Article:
I translated my first story when I was thirteen. It was done for purely altruistic reasons: I’d read a fabulous sci-fi story by Robert Sheckley called The Odor of Thought and wanted my best friend to read it, too. Her English was shaky and she declined. The only way for her to read it, I figured, was to turn it into Bangla. I didn’t connect what I was doing to the word “translation,” and I must have made all kinds of mistakes, but I finished the story, she read it and thought it was great, and that was that.
Apart from a brief (and instructive but failed) attempt at translating Gloria Steinem’s essay If Men Could Menstruate into Bangla, I didn’t venture into translation waters for another decade or so. There were reasons for abandoning Steinem: how was I to explain American football to a Bengali readership or Joe Namath’s iconic status without diluting the satirical bite of “Joe Namath Jock Shields” (the brand name sanitary supplies that would have been developed for ‘those light bachelor days’ if men actually menstruated)? And while my readership might know Paul Newman, how was I to explain tampons?
While the idea of footnotes or a glossary seems common-sense for nonfiction, for fiction it seems an extra, further break between the delicate continuity that is forged between reader and story. Yet without that rather blunt intervention, how can a Western reader, probably unfamiliar with the political history of the present-day Indian subcontinent, or the power relations between Bangladesh and its powerful neighbor, appreciate the complexity portrayed in Mashiul Alam’s short story An Indian Citizen in Our Town? How to explain that Ashalota is just a name, but that it also means vine of hope in Shaheen Akhtar’s short story Snakes, Husbands, Ashalota, and Us, or how Phuli, in Anwara Syed Haq’s story Hands, is a perfect name for a little girl but also has its roots in the Bangla word for flower?
A myriad of choices wait to be made when translating a story—which means a myriad of moments of loss also await, especially when coupled with the need to adhere to magazine word limits. Hands needed to be cut by almost a third. Details that went on the chopping block include a mention of shah-nazr, the moment during a wedding when the bride and groom see each other for the “first” time as they gaze together into a mirror, and the flowing description of a ganj, a town built as a trade center. I delighted in the writer’s usage of poraner bhai—literally “brother of my life.”Poran was something more than mere life, though, and I was further delighted when “brother of my soul” seemingly succeeded in capturing that something more.
In Mashiul Alam’s story, the greatest challenge was trying to convey the balance of power between countries, religious communities, and political parties—so implicit in the Bangla text—through word choice and sentence structure. Much hung in the balance of “not many [people] from the neighboring country” versus the distance and mistrust conveyed in “not many [people] from that country” or “nothing about an Indian citizen visiting our town gave rise to curiosity or surprise” versus “nothing about an Indian citizen visiting our town should give rise to curiosity or surprise,” indicating that despite the familiarity, curiosity and surprise were alive and well.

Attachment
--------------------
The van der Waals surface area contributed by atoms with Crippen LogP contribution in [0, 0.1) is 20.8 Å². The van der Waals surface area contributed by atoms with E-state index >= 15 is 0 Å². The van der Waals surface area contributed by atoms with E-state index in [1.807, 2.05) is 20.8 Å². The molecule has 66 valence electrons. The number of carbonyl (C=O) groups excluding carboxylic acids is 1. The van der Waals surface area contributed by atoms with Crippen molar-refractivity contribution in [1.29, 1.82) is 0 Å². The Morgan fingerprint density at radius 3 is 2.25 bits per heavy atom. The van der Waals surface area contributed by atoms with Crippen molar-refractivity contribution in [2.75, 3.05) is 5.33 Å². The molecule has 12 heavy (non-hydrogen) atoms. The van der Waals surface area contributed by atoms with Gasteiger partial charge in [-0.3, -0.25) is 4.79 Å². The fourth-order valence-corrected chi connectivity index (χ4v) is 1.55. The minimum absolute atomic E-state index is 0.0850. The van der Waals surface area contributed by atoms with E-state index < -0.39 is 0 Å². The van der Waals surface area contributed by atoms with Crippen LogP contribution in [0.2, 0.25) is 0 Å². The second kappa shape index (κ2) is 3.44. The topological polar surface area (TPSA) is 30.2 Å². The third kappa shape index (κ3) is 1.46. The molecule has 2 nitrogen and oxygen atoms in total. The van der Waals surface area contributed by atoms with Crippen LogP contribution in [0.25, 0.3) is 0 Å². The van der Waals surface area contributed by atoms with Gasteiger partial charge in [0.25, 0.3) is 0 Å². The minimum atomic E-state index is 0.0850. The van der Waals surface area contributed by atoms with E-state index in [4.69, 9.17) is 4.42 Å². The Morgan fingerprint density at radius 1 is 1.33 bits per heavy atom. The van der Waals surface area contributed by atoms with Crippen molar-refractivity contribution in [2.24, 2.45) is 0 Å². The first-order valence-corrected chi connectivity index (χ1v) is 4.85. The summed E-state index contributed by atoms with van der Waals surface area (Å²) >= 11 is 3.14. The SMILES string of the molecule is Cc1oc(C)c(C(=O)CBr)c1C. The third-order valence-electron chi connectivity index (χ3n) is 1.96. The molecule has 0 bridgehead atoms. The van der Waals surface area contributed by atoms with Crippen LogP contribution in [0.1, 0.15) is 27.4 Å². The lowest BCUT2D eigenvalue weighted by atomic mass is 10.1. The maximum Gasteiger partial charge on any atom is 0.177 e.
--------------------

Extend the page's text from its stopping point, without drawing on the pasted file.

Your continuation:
Every choice needed to be scrutinized closely. Words needed to be balanced against sentences, sentences against paragraphs, paragraphs against a larger whole—was the translation being true to the emotion of the story?
It also meant looking up words and usages I thought I already knew, and tracking down that smidgen more of information, which sometimes added nothing to the translation but was fascinating nevertheless. For instance, the custom of shah-nazr is why a bride’s trousseau invariably includes a handheld mirror. Some details of this tradition I knew from growing up in Bangladesh, but some I didn’t: in some parts of the country the bride and groom have a gauzy veil thrown over them while they exchange the “royal glance” and the groom is required to say “the moon” when asked what he just saw. The couple feed each other sweets, share a specially prepared sweet drink, the groom’s shoes are “stolen” and he has to pay to get them back—all accompanied by merciless ribbing from the bride’s friends and cousins. According to some sources, the mirror is unnecessary and elderly relatives should facilitate the shah-nazr and related activities so there’s not too much tomfoolery. According to others, this is the fun part of the ceremony where elders should stand back and let friends and cousins of the bride take over. I also learnt that people felt very strongly about whatever position they held on wedding traditions and I should not argue about any of it. Especially about the fact that some dismissed the shah-nazr as a Hindu practice and detested being reminded that both the words shah and nazr were Persian and seemed to be at odds with their Hindu-tradition theory.
The day and a half I spent talking to friends and family and googling various wedding traditions taught me how easy it was to disappear down the rabbit-hole of curiosity—for in the story Hands, the shah-nazr was a detail that was minor to begin with, which eventually had to be cut from the translation. As far as the translation itself was concerned, my research was not a gainful use of time. It was, however, deeply satisfying. And if I’m to be really honest about it, I’m not convinced that the satisfying of curiosity should always take second place to focusing on the work at hand.
Published Jan 30, 2013 Copyright 2013 Shabnam Nadiya